Surfing by Megapuss / 2008
I am not a stranger to the weird and woolly ways of Devendra Banhart, one-half of the project that is Megapuss, a freak-folk-ish duet that "started off as a joke." Humor is abound in this premiere release (as one can tell by the oh-so-serious cover, sporting the two men naked and looking as, ahem, vagrant as ever), but talent remains the forerunner, as with any Devendra project.
The album starts in with a choir of lazy horns, and quickly turns into the driving folk rock atmosphere that floats through the cohesive registry of fourteen songs with ease and familiarity. Greg Rogove, Banhart's partner-in-crime here and also drummer of Priestbird, offsets Devendra well, often managing to mellow out his fellow folkster's sharp, warbling vocals, at least enough to not confuse Megapuss with Dev's own solo work.
The album benefits from its steady, and eventually predictable, library of fun interjections, playful guitar strumming, hand claps, pop-like melodies, and plenty of frolicking front and back vocals. But the album holds a few pleasant surprises as well. Among the etchings of bizarre humor and mewing lies real musical talent and, ultimately, a treat for the ears. "Adam & Steve," a track that establishes the distinct Megapuss sound best, features a morsel of electric guitar that isn't out of place in the least bit. And the boys manage a flawless aquatic atmosphere with "Surfing" while channeling a conglomerate of The Doors' best hits and The B-52s' "Rock Lobster" in groovy "Hamman". The album slows down beautifully in the last three tracks from its driving, classic rock-infused pop with Devendra's best hushed and raspy vocals over a soaring landscape of piano ("Sayulita" and "Older Lives") and ukulele (in "Another Mother"), ending it just as lithely as it began.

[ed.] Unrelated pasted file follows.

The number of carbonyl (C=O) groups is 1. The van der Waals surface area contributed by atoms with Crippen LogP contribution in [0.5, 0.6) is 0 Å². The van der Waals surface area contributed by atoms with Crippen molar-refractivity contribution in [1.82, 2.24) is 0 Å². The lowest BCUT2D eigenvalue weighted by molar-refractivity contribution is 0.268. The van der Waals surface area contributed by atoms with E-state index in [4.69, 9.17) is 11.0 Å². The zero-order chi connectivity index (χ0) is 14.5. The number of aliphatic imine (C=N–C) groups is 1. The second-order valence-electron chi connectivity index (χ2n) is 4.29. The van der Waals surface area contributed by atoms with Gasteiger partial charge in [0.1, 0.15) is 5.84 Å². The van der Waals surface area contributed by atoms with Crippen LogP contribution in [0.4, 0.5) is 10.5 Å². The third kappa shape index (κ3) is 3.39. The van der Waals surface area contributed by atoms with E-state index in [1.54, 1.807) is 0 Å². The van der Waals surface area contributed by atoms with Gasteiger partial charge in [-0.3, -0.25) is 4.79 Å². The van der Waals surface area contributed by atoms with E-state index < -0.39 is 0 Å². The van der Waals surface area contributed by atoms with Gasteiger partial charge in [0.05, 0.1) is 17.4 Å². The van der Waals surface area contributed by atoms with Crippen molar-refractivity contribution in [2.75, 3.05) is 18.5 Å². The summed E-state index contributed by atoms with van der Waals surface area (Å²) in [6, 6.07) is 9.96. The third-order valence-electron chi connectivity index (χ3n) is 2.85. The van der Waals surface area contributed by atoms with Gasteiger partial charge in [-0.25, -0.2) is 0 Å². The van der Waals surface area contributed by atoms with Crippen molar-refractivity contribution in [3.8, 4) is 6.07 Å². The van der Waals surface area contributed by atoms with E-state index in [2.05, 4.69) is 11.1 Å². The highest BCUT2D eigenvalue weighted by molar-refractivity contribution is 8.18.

Further listens, however, heed the skipping of one particular track, "Chicken Titz". While I am not bothered by the obvious humor or dichotomous lyrics (I welcome them on any occasion), I am bothered by the echoes of a lame 50s summer ballad. Banhart fails to endear me with this track, much unlike glorious, 50s-esque "At the Hop" (from his solo album Niño Rojo). The three minutes and fifty-six seconds that is "Chicken Titz" doesn't seem worth a second listen, especially compared to the genius that Megapuss flaunts in the rest of the album.
And flaunt they do. As a whole, this album is a resounding success to freak-folkers and classic rock lovers alike. Megapuss proves that things can be seriously great when you don't take them so serious.
"Theme from Hollywood"